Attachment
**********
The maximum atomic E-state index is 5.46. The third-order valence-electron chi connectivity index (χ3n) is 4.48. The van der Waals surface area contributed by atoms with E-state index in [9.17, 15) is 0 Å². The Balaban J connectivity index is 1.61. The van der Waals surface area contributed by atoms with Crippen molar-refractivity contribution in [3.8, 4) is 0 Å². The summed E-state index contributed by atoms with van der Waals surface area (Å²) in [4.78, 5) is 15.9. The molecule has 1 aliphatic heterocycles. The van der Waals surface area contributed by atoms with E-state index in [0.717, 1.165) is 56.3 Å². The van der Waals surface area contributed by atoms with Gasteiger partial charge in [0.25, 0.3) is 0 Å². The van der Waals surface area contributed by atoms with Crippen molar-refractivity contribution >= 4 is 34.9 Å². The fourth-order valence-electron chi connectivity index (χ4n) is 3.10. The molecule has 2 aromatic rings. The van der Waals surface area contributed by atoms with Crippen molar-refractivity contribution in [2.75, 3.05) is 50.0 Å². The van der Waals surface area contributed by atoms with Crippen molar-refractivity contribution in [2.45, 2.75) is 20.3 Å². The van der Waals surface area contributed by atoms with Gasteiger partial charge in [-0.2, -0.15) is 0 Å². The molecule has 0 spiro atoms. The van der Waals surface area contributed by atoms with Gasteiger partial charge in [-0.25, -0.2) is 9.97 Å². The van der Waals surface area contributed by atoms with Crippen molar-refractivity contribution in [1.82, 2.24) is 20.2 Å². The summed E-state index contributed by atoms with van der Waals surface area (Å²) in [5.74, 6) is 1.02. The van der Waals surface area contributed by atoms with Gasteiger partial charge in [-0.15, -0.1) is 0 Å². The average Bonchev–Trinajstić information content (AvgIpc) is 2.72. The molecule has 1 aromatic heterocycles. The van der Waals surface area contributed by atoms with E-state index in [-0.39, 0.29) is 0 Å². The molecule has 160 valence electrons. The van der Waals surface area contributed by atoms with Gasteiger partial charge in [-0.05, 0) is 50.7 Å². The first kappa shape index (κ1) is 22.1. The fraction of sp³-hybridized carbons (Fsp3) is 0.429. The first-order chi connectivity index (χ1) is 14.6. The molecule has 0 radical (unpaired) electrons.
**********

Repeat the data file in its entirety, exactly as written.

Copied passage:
The maximum atomic E-state index is 5.46. The third-order valence-electron chi connectivity index (χ3n) is 4.48. The van der Waals surface area contributed by atoms with E-state index in [9.17, 15) is 0 Å². The Balaban J connectivity index is 1.61. The van der Waals surface area contributed by atoms with Crippen molar-refractivity contribution in [3.8, 4) is 0 Å². The summed E-state index contributed by atoms with van der Waals surface area (Å²) in [4.78, 5) is 15.9. The molecule has 1 aliphatic heterocycles. The van der Waals surface area contributed by atoms with E-state index in [0.717, 1.165) is 56.3 Å². The van der Waals surface area contributed by atoms with Gasteiger partial charge in [0.25, 0.3) is 0 Å². The van der Waals surface area contributed by atoms with Crippen molar-refractivity contribution >= 4 is 34.9 Å². The fourth-order valence-electron chi connectivity index (χ4n) is 3.10. The molecule has 2 aromatic rings. The van der Waals surface area contributed by atoms with Crippen molar-refractivity contribution in [2.75, 3.05) is 50.0 Å². The van der Waals surface area contributed by atoms with Crippen molar-refractivity contribution in [2.45, 2.75) is 20.3 Å². The van der Waals surface area contributed by atoms with Gasteiger partial charge in [-0.2, -0.15) is 0 Å². The molecule has 0 spiro atoms. The van der Waals surface area contributed by atoms with Gasteiger partial charge in [-0.25, -0.2) is 9.97 Å². The van der Waals surface area contributed by atoms with Crippen molar-refractivity contribution in [1.82, 2.24) is 20.2 Å². The summed E-state index contributed by atoms with van der Waals surface area (Å²) in [5.74, 6) is 1.02. The van der Waals surface area contributed by atoms with Gasteiger partial charge in [-0.15, -0.1) is 0 Å². The average Bonchev–Trinajstić information content (AvgIpc) is 2.72. The molecule has 1 aromatic heterocycles. The van der Waals surface area contributed by atoms with E-state index in [-0.39, 0.29) is 0 Å². The molecule has 160 valence electrons. The van der Waals surface area contributed by atoms with Gasteiger partial charge in [-0.05, 0) is 50.7 Å². The first kappa shape index (κ1) is 22.1. The fraction of sp³-hybridized carbons (Fsp3) is 0.429. The first-order chi connectivity index (χ1) is 14.6. The molecule has 0 radical (unpaired) electrons.